I have managed to squeeze some time at my machine in between all the dyeing and thought I’d share progress so far.
With the layout decided, I started by joining each colour pair together first.
I have never used starch before think I am converted. I found lots of people singing the praises of this brand and I like it too because it isn’t an aerosol and it doesn’t have a smell. I have found it makes a big difference to the accuracy of my piecing which well, wasn’t very accurate! The edges of the fabric tends to behave itself a lot better also.
Note to self: Use starch when piecing.
I took each colour pair down from the design wall, stitched them together, ironed the seams then put them back in their place. If I didn’t do this then you just know I would have stitched them in the wrong order.
I have started to press my seams open. I find there isn’t the ‘bumpyness’ along the seam lines that I had before no matter how much I tried to iron/press them into submission. I know that it isn’t the ‘proper’ way but the seams won’t need much protection from wear and tear which I know is a concern for some as this will be a display piece.
Another tip I would definitely recommend is to use what I call ‘headers’ & ‘footers’.
These are little scraps of fabric that you start off sewing into at the beginning of your piecing, sew your fabric together (in my case I wasn’t chain piecing but you can still do this if you were) then finish by sewing onto another scrap at the end.
This last piece (the ‘footer’) then becomes the ‘header’ of your next piecing.
The ‘header’ scrap prevents the top edge of your piecing being ‘eaten’ by your machine and being dragged into the stitch plate hole as you start sewing.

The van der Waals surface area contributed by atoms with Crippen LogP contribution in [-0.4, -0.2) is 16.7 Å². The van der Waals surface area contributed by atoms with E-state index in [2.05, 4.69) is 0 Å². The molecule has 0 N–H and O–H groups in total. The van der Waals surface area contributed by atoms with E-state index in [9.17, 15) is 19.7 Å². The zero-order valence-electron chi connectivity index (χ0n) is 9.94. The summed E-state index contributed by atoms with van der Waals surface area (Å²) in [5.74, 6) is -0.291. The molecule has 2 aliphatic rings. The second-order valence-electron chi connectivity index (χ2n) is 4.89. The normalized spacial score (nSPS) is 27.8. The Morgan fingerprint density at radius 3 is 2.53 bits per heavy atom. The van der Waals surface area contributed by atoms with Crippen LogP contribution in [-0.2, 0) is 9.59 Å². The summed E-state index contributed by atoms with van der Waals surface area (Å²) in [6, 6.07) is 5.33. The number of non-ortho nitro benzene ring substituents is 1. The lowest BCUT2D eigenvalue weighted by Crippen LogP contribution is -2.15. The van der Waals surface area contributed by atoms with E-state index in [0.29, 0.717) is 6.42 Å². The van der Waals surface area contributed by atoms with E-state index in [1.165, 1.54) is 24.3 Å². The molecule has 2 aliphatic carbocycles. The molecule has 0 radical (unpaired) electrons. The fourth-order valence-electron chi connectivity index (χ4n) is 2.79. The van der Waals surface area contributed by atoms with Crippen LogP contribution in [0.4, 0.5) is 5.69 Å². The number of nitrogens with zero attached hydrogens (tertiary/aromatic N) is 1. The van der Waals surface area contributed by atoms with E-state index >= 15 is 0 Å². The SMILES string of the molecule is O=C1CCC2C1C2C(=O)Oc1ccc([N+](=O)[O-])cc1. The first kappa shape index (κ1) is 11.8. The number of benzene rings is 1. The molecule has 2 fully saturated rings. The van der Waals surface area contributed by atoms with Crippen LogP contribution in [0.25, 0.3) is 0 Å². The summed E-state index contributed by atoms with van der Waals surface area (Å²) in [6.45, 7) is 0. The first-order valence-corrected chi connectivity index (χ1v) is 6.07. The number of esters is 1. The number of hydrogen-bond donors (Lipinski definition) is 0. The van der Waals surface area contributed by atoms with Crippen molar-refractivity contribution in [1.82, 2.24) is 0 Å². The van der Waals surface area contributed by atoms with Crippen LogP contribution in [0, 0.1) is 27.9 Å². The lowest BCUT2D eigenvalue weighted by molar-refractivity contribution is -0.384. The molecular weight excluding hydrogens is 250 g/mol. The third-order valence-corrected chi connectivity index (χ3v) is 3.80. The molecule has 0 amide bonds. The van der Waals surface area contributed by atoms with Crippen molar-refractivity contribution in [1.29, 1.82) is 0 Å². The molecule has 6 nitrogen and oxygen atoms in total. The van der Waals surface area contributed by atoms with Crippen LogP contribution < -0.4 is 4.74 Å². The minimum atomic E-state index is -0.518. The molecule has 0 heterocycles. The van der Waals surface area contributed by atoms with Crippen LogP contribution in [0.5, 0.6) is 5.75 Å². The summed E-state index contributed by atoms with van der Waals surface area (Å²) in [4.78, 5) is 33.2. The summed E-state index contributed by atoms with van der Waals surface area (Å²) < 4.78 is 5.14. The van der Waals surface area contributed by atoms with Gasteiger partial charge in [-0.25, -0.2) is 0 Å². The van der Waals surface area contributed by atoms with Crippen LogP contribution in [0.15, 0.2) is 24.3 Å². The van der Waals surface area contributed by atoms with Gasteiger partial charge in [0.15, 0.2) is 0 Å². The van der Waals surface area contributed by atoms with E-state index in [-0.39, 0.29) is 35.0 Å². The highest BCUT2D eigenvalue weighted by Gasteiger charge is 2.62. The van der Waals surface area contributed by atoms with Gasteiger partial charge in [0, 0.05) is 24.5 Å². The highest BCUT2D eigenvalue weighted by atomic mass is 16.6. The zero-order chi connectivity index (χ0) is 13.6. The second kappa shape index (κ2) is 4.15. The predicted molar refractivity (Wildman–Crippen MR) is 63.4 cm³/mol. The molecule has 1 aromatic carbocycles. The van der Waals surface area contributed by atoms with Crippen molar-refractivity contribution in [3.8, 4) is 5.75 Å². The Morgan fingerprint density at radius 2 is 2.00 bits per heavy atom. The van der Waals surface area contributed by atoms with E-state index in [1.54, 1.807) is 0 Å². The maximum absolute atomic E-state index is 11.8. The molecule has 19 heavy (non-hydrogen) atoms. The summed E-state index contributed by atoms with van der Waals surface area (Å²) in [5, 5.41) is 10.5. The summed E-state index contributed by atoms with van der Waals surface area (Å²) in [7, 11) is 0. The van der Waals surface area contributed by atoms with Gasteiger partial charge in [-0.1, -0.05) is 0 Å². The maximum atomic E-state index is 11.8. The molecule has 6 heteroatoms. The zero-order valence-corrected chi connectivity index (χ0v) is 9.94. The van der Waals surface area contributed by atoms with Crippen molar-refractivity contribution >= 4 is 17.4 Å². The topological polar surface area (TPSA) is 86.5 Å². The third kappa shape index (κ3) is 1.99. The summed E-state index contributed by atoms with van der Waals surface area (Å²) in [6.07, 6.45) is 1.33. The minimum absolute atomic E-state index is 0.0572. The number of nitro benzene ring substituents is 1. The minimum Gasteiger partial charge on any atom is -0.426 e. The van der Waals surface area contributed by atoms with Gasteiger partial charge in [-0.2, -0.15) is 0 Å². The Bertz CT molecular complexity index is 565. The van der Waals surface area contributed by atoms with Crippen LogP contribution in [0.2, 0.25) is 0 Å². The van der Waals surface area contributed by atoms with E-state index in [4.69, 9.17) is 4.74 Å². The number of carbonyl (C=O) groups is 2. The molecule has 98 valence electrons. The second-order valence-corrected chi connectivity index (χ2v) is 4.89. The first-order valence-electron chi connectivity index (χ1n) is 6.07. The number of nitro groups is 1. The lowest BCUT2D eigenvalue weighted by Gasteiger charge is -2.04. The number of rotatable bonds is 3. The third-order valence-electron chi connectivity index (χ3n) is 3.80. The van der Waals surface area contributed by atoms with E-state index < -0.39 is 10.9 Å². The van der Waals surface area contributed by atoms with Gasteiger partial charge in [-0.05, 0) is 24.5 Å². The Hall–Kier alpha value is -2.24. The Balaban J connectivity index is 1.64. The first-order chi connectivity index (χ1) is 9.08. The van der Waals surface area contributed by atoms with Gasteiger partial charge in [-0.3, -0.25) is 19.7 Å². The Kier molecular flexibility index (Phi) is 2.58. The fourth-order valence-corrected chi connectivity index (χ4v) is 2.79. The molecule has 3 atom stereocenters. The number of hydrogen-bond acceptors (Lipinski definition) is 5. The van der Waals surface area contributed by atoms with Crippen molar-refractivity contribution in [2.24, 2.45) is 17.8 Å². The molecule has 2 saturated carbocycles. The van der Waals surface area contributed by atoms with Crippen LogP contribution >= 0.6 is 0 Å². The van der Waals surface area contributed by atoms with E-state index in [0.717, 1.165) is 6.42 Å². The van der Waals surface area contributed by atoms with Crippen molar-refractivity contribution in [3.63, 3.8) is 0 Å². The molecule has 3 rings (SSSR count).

They also help to prevent the stitches at the beginning and end from coming undone.
If you don’t use your machines thread cutter then they also save on thread as you aren’t wasting as much having long tails at each end. Try it and see what you think, let me know how you get on.
All the colour pairs stitched together.
I then stitched the pairs together, starting at the top and working down.
First 2 rows sewn together
Another thing I have learnt the hard way (aren’t all lessons learnt this way?), is to pin everything to within an inch of its life. It isn’t worth the hassle in the long run to try and take a short cut and not do it, so I heed the lesson! I do play about with different pin placements though, just to be a rebel.
I did wonder if pressing the seam open would be a problem when joining the rows but I didn’t have any problems and they are really flat too.
Nearly there, one more row to go…
Front all done!
And now what to do for the back…..
Thank you for stopping by, it is much appreciated…
t r a c y
* If you like what I do, then others might too – thank you for liking and sharing *